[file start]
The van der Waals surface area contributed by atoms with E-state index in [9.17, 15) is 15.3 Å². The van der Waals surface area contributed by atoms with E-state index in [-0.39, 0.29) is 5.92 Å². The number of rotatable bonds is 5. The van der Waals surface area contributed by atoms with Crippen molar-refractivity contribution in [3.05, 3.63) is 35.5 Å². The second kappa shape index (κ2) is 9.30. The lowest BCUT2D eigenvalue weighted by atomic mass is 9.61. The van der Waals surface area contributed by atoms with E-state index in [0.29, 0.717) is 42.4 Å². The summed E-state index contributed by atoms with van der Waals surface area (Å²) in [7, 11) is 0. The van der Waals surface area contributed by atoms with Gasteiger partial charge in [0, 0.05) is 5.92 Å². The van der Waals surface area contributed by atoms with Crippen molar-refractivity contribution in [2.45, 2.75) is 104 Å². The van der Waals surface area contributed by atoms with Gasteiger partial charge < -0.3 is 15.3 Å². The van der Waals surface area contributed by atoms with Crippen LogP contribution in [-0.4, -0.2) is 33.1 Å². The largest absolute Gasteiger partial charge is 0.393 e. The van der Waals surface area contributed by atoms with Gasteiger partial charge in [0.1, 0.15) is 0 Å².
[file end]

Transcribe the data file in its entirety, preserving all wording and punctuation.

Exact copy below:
The van der Waals surface area contributed by atoms with E-state index in [9.17, 15) is 15.3 Å². The van der Waals surface area contributed by atoms with E-state index in [-0.39, 0.29) is 5.92 Å². The number of rotatable bonds is 5. The van der Waals surface area contributed by atoms with Crippen molar-refractivity contribution in [3.05, 3.63) is 35.5 Å². The second kappa shape index (κ2) is 9.30. The lowest BCUT2D eigenvalue weighted by atomic mass is 9.61. The van der Waals surface area contributed by atoms with E-state index in [0.29, 0.717) is 42.4 Å². The summed E-state index contributed by atoms with van der Waals surface area (Å²) in [7, 11) is 0. The van der Waals surface area contributed by atoms with Gasteiger partial charge in [0, 0.05) is 5.92 Å². The van der Waals surface area contributed by atoms with Crippen molar-refractivity contribution in [2.45, 2.75) is 104 Å². The van der Waals surface area contributed by atoms with Gasteiger partial charge < -0.3 is 15.3 Å². The van der Waals surface area contributed by atoms with Crippen LogP contribution in [-0.4, -0.2) is 33.1 Å². The largest absolute Gasteiger partial charge is 0.393 e. The van der Waals surface area contributed by atoms with Gasteiger partial charge in [0.1, 0.15) is 0 Å².